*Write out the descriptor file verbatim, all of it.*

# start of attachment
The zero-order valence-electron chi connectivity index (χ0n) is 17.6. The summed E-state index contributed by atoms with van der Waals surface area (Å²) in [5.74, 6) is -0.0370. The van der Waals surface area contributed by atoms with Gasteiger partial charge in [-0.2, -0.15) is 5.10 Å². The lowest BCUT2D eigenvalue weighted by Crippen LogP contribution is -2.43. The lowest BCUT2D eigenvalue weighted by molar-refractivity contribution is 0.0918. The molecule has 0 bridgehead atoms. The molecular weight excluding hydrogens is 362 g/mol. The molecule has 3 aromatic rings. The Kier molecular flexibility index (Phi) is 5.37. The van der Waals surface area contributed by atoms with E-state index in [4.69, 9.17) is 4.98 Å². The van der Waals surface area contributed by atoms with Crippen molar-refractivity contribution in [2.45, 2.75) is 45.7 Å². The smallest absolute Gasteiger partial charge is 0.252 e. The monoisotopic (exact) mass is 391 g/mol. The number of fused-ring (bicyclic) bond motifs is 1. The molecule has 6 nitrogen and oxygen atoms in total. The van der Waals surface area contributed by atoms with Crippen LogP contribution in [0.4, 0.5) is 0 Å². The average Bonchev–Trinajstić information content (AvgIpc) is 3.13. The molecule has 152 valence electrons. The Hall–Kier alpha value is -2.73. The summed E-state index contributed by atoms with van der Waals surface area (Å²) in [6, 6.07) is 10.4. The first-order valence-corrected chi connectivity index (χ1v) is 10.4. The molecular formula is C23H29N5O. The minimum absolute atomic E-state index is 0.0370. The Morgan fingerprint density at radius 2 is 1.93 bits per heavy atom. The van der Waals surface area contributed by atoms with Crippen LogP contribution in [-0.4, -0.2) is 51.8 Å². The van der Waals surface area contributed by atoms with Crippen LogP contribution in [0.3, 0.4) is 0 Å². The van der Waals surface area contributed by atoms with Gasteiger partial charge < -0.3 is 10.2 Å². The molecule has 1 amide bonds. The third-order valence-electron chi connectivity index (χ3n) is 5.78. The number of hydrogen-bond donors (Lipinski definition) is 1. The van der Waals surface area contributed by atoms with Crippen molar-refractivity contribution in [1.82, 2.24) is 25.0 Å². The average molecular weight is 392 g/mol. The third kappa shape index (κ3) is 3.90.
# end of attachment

The zero-order valence-electron chi connectivity index (χ0n) is 17.6. The summed E-state index contributed by atoms with van der Waals surface area (Å²) in [5.74, 6) is -0.0370. The van der Waals surface area contributed by atoms with Gasteiger partial charge in [-0.2, -0.15) is 5.10 Å². The lowest BCUT2D eigenvalue weighted by Crippen LogP contribution is -2.43. The lowest BCUT2D eigenvalue weighted by molar-refractivity contribution is 0.0918. The molecule has 0 bridgehead atoms. The molecular weight excluding hydrogens is 362 g/mol. The molecule has 3 aromatic rings. The Kier molecular flexibility index (Phi) is 5.37. The van der Waals surface area contributed by atoms with E-state index in [4.69, 9.17) is 4.98 Å². The van der Waals surface area contributed by atoms with Crippen molar-refractivity contribution in [2.45, 2.75) is 45.7 Å². The smallest absolute Gasteiger partial charge is 0.252 e. The monoisotopic (exact) mass is 391 g/mol. The number of fused-ring (bicyclic) bond motifs is 1. The molecule has 6 nitrogen and oxygen atoms in total. The van der Waals surface area contributed by atoms with Crippen LogP contribution in [0.4, 0.5) is 0 Å². The average Bonchev–Trinajstić information content (AvgIpc) is 3.13. The molecule has 152 valence electrons. The Hall–Kier alpha value is -2.73. The summed E-state index contributed by atoms with van der Waals surface area (Å²) in [6, 6.07) is 10.4. The first-order valence-corrected chi connectivity index (χ1v) is 10.4. The molecular formula is C23H29N5O. The minimum absolute atomic E-state index is 0.0370. The Morgan fingerprint density at radius 2 is 1.93 bits per heavy atom. The van der Waals surface area contributed by atoms with Crippen LogP contribution in [-0.4, -0.2) is 51.8 Å². The van der Waals surface area contributed by atoms with Crippen LogP contribution in [0.3, 0.4) is 0 Å². The van der Waals surface area contributed by atoms with Gasteiger partial charge < -0.3 is 10.2 Å². The molecule has 1 amide bonds. The third-order valence-electron chi connectivity index (χ3n) is 5.78. The number of hydrogen-bond donors (Lipinski definition) is 1. The van der Waals surface area contributed by atoms with Crippen molar-refractivity contribution in [1.82, 2.24) is 25.0 Å². The average molecular weight is 392 g/mol. The third kappa shape index (κ3) is 3.90.